Yesterday, the Supreme Court of the United States finally passed their ruling on the video game case, Brown vs. EMA. This ruling was a long time coming, clocking at 7 months. What came as no surprise was that the ruling was in favor of the video game industry on the grounds that the California restrictions on the sale of violent video games to minors was a violation of the First Amendment right to free speech.
I am glad that this ruling came out this way. I am also glad that they ruled the California law was a violation of free speech rather than ruling against it on grounds of “vagueness.” The ruling ended up being 7 against the law and 2 for it. The ruling itself comes in 4 parts. The first part is the majority opinion. This is the actual ruling and what has become the law of the land. This was written by Justice Scalia and was joined by 4 other justices. The second part is a concurring opinion written by Justice Alito and Chief Justice Roberts in which they agree that the law should be struck down, but on a different reason than the majority. While the majority ruled the law unconstitutional on First Amendment grounds, Alito and Roberts feel the law is justifiable but needed to be struck down on vagueness grounds.
The third and fourth parts are dissenting opinions from Justices Thomas and Breyer, respectively. I will be focusing on the concurring and dissenting opinions in another post.
I want to focus on some of the key points I liked in the majority opinion. (more…)
Support the ECA's Gamer Petition
Recently, the Supreme Court of the United States took up a case from California. This Case involves a law that was passed in 2005 that would regulate the sale of violent video games to minors. The video game industry, represented by the ESA, has challenged this law in federal court. Twice it has been ruled unconstitutional. It is now up to the Supreme Court to decide once and for all.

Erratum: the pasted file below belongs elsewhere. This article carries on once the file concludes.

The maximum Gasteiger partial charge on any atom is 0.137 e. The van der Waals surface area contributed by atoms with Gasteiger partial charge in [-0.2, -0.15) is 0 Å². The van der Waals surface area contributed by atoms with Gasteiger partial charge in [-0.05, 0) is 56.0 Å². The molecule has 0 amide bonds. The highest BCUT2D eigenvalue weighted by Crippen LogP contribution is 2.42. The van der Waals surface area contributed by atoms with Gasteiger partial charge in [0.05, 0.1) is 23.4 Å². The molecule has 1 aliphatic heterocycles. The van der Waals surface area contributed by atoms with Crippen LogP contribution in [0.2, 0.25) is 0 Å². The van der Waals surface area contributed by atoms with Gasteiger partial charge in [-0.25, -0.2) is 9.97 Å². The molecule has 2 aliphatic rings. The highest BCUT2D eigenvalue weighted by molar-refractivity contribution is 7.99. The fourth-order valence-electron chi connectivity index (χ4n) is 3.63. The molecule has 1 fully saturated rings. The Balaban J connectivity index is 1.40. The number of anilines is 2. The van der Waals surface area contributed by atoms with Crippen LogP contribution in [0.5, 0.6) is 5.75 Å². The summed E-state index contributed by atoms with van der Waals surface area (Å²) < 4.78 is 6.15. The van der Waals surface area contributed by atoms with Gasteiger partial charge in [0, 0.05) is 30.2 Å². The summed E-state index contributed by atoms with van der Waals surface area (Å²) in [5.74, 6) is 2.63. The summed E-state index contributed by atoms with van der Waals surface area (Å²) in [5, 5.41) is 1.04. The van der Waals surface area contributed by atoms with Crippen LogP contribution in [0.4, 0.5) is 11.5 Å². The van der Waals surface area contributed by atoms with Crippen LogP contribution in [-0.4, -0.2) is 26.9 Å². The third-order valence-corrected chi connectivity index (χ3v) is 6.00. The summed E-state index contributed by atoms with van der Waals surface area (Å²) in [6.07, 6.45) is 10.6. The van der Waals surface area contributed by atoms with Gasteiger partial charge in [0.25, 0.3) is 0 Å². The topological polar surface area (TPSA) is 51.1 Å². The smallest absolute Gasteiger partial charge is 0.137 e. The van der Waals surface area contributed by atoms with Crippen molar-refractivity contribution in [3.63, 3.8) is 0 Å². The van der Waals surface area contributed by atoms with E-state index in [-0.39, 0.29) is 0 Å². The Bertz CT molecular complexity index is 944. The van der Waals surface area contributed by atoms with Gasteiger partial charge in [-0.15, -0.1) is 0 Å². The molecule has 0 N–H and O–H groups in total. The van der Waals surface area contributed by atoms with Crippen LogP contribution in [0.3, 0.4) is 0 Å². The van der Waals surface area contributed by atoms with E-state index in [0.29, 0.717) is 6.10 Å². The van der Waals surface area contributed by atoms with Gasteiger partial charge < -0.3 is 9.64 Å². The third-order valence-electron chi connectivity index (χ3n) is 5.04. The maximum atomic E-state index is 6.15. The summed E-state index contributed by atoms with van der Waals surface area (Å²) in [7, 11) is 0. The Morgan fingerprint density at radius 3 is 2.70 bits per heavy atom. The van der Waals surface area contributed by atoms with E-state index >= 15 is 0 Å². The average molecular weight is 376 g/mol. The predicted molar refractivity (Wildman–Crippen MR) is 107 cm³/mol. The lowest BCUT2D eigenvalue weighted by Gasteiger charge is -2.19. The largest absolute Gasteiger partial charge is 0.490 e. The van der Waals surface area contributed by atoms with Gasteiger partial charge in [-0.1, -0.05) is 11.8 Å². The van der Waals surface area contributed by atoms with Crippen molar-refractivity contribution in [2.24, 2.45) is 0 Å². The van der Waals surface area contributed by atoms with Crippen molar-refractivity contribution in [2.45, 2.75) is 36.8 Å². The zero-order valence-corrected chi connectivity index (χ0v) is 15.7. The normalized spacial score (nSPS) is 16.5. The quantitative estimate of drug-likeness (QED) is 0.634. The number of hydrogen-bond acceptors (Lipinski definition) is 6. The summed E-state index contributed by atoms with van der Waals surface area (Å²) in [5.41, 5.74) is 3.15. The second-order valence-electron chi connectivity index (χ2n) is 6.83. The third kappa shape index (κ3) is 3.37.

The Entertainment Consumers Association has issued a petition that they want all people who play games to sign. This petition puts to voice of the people behind the defense of the game industry from this law. I have already put my name on it and I think you should as well.
Here are my thoughts on why. (more…)
The Supreme Court of the United States recently decided to review the California Law that would regulate the sale of video games to minors. There is a 10 court precedent that is in favor of the video game industry which means that the Supreme Court would most likely rule in favor of the video game industry as well.
But if they do, will that be the end of all such legislation? My answer is no. I base this off of what has happened in Oklahoma. (more…)
Throughout the games industry there is a big debate on the legality of Mod Chips, those nifty little circuit boards and cartridges that allow for people to do things with video game consoles that the manufacturers did not intend. We all know what they are capable of doing, pirating games being the most hotly debated. What we may not realize is that they have a lot in common with another device that has become a home staple, the VCR.
Back in the 70s, Sony introduced their entry in the home video cassette format war, Betamax. Betamax, much like VHS, allowed for the recording and playback of television broadcasts. Some companies in the entertainment business were not happy as they felt that the ability for home viewers to record shows and movies and play them back at later times constituted copyright infringement and that Sony should be held liable for providing the tools that made it so easy.
So what did these entertainment companies do? They sued Sony. This case went all the way to the Supreme Court of the United States and became known as Sony Corporation of America v. Universal City Studios, Inc. (http://supreme.justia.com/us/464/417/case.htm) (more…)